Celebrate Oktoberfest at home with sauerbraten, a comforting and tangy German pot roast.
I’m seeing a beefy hunk and it’s positively delicious. I visit “Chuck” every day (sometimes twice daily). We’re building a saucy relationship.
Making an authentic German sauerbraten is not dissimilar to dating a man (in my mind, anyway). Patience will yield desired results. Men and chuck roasts need tenderizing. Putting both to the fire deepens character. But beef won’t argue with you.
All kidding aside, sauerbraten, while a simple recipe, requires commitment and attention. From the German words sauer (sour or pickled) and braten (roast meat), a beef roast marinates for four to seven days submerged in a liquid that usually contains vinegar, peppercorns, and onions. Variations in sauerbraten recipes often are regionally driven. For example, southern Germans often use crushed gingersnap cookies or lebkuchen to flavor and thicken the roast’s gravy. Northern Germans prefer a greater tang in their beef and thicken the cooking juices with corn starch.
Some sources say sauerbraten, Germany’s national dish, originated in the ninth century with Charlemagne, while others say Saint Albertus Magnus of Cologne popularized this way to tenderize leftover meat in the 13th century.
Beef is usually used in making sauerbraten, although venison, pork, mutton—even horse—has been found in some recipes.
Because it’s a classic example of German cooking, Dad sometimes requested sauerbraten for his birthday in October, and Grandma, his mother, happily obliged. I remember when she made sauerbraten for Dad, it was an act of love, a gift of food that celebrated our German heritage.
I’m using Grandma’s recipe here, which is included in my family cookbook, with one addition. I perused the internet for sauerbraten recipes in comparison. Some called for juniper berries, but that’s not an ingredient I have on hand. However, I do keep gin on hand, which is made with juniper berries and other botanicals, so how could a ¼ cup of gin hurt Grandma's recipe? She would have approved. It made me think of the time Grandma, when making her baked beef stew, didn’t have any cooking sherry, so she used a cup of Dad’s 12-year-old Scotch. Best damn stew you ever tasted.
To make my gran’s German sauerbraten which yields four to six servings (depending on the weight of your roast), you’ll need these ingredients:
2- or 3-pound chuck roast
1½ teaspoons kosher salt
1 teaspoon pepper
2 garlic cloves, sliced (or 1 teaspoon granulated garlic)
2 cups red wine vinegar
2 cups water
¼ cup gin
1 small onion, whole, stuck with 3 whole cloves
2 bay leaves
1 teaspoon peppercorns
2 teaspoons caraway seeds
¼ cup brown sugar
2 tablespoons vegetable oil
½ cup sliced onions
1 carrot, chopped
1 celery rib, chopped
Directions to make authentic German sauerbraten
Rub the beef roast with salt and pepper. If you’re using granulated garlic, sprinkle the beef now.
Place beef in a deep crock or glass bowl. (I used a plastic zip-top bag and placed that in a bowl.)
Heat (don’t boil) the vinegar, water, gin, and sugar until dissolved. Remove from heat and add the bay leaves, peppercorns, garlic, caraway seeds and whole onion with cloves. Pour warm mixture over beef. More than half the roast should be covered.
Cover (or close plastic bag) and refrigerate for two to seven days. The longer it marinates, the deeper the sour notes will be. Turn the meat in marinade daily.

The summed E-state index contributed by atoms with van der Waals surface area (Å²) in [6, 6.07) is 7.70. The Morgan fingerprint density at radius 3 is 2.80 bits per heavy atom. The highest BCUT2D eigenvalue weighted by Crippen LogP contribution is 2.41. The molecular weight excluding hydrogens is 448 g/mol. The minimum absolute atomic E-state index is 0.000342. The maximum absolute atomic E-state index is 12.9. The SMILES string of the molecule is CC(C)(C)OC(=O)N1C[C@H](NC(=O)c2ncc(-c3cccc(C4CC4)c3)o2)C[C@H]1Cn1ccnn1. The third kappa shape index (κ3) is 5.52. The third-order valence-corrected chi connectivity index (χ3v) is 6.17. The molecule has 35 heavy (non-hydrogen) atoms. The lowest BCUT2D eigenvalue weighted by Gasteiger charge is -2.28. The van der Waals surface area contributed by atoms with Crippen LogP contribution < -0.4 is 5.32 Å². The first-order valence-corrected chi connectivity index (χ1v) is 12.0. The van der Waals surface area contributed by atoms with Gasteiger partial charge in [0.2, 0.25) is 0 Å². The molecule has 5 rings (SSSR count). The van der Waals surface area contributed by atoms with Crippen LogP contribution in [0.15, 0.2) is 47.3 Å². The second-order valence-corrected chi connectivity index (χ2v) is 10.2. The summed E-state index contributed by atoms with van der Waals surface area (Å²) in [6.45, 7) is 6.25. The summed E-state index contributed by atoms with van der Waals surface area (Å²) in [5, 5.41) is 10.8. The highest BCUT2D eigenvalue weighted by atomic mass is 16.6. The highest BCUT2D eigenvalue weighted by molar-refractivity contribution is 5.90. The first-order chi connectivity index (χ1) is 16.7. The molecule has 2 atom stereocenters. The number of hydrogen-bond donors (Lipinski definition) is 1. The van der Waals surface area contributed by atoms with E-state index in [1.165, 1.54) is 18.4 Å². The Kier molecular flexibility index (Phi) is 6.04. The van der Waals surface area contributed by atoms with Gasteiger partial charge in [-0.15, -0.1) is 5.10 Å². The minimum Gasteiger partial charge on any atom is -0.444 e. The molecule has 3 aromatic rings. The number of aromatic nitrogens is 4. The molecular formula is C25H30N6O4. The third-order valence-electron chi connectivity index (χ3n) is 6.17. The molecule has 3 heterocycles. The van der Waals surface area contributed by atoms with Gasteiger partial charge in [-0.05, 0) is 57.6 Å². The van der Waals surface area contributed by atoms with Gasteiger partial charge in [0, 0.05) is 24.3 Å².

And used 1 cup water and 1 cup coffee for a richer gravy. I think Grandma would have liked that idea, too. It’s a great way to use up brewed coffee from the morning.
After the meat marinates your desired time, remove the beef and pat dry. Don’t discard marinade. Add 2 tablespoons vegetable oil to a large skillet and brown chuck roast on each side.
Strain the marinade and place in a small saucepan. Bring up to a boil and set aside.
Transfer to a roasting pan and add sliced onions, carrots, and celery. Cover and bake for 3 to 4 hours at 325 degrees F until meat is fork tender. Cooking the browned roast and vegetables in a slow cooker for 8 hours on the low setting would also work.
Thicken the cooking juices with a corn starch slurry.
Sauerbraten traditionally is served with spaetzle, but egg noodles or mashed potatoes would be acceptable sides to this tangy, tender roast. And if you really want to be authentic, add a side of braised red cabbage.
Dad also made certain to have rye bread on hand to sop up that delicious, rich brown gravy. It's the best gravy you'll have!
What can I do with leftovers?
Use the leftover chuck roast for barbecued beef sandwiches. Slice the cold roast about ½ inch thick. Reheat the beef in your favorite barbecue sauce and serve on a soft sandwich bun. The beef’s tang balances well with sweet barbecue sauce for a completely new meal.
I don’t have red wine vinegar. Can I substitute red wine?
I wouldn’t recommend this. You want that distinctive tang for sauerbraten, but you could swap another vinegar. For instance, apple cider vinegar would work here.
I hope you’ll give my family’s sauerbraten a try. It’s a nice twist on a traditional American pot roast and makes something special from a cheaper cut of beef. That’s good old German know-how for you!
Try these other recipes from my family cookbook to celebrate Oktoberfest! Pork schnitzel with creamy dill sauce and sauerkraut is a satisfying supper for this month. Gashtel soup pairs a rich beef broth with tiny homemade dumplings for a bowl of old world comfort.
About the blog
Three Women in the Kitchen is an award-winning food blog offering today’s home cooks comforting, hearty recipes with a personal touch. The website also pays tribute to Deborah’s mother, Katie Reinhardt, and paternal grandmother, Dorothy Reinhardt (the “three women” in the kitchen). Whether you’re an experienced or a novice cook, you’ll find inspiration here to feed your families and warm your heart. Subscribe today so you won’t miss a single delicious detail.